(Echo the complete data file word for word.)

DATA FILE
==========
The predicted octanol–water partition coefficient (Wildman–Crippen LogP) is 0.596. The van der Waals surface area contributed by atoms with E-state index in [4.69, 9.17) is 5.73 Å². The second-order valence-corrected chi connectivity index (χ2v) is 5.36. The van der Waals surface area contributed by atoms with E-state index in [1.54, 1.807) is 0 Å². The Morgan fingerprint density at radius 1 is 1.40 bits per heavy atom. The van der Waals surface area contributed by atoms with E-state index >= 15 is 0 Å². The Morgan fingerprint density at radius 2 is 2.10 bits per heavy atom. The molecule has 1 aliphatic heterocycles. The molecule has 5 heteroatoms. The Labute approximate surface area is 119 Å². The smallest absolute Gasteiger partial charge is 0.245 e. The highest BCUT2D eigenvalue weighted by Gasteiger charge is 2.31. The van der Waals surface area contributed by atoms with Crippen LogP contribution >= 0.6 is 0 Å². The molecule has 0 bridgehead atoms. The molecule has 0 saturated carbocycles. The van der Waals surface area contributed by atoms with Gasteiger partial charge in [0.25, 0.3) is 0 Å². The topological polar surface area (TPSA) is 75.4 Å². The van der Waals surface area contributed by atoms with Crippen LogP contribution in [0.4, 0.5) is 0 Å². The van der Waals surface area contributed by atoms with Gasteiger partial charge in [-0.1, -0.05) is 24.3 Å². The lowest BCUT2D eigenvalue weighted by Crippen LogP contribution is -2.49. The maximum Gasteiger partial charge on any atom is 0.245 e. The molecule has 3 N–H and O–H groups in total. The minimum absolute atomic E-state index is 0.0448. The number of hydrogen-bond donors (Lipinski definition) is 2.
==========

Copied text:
The predicted octanol–water partition coefficient (Wildman–Crippen LogP) is 0.596. The van der Waals surface area contributed by atoms with E-state index in [4.69, 9.17) is 5.73 Å². The second-order valence-corrected chi connectivity index (χ2v) is 5.36. The van der Waals surface area contributed by atoms with E-state index in [1.54, 1.807) is 0 Å². The Morgan fingerprint density at radius 1 is 1.40 bits per heavy atom. The van der Waals surface area contributed by atoms with E-state index >= 15 is 0 Å². The Morgan fingerprint density at radius 2 is 2.10 bits per heavy atom. The molecule has 1 aliphatic heterocycles. The molecule has 5 heteroatoms. The Labute approximate surface area is 119 Å². The smallest absolute Gasteiger partial charge is 0.245 e. The highest BCUT2D eigenvalue weighted by Gasteiger charge is 2.31. The van der Waals surface area contributed by atoms with Crippen LogP contribution >= 0.6 is 0 Å². The molecule has 0 bridgehead atoms. The molecule has 0 saturated carbocycles. The van der Waals surface area contributed by atoms with Gasteiger partial charge in [0.25, 0.3) is 0 Å². The topological polar surface area (TPSA) is 75.4 Å². The van der Waals surface area contributed by atoms with Crippen LogP contribution in [0.4, 0.5) is 0 Å². The van der Waals surface area contributed by atoms with Gasteiger partial charge in [-0.1, -0.05) is 24.3 Å². The lowest BCUT2D eigenvalue weighted by Crippen LogP contribution is -2.49. The maximum Gasteiger partial charge on any atom is 0.245 e. The molecule has 3 N–H and O–H groups in total. The minimum absolute atomic E-state index is 0.0448. The number of hydrogen-bond donors (Lipinski definition) is 2.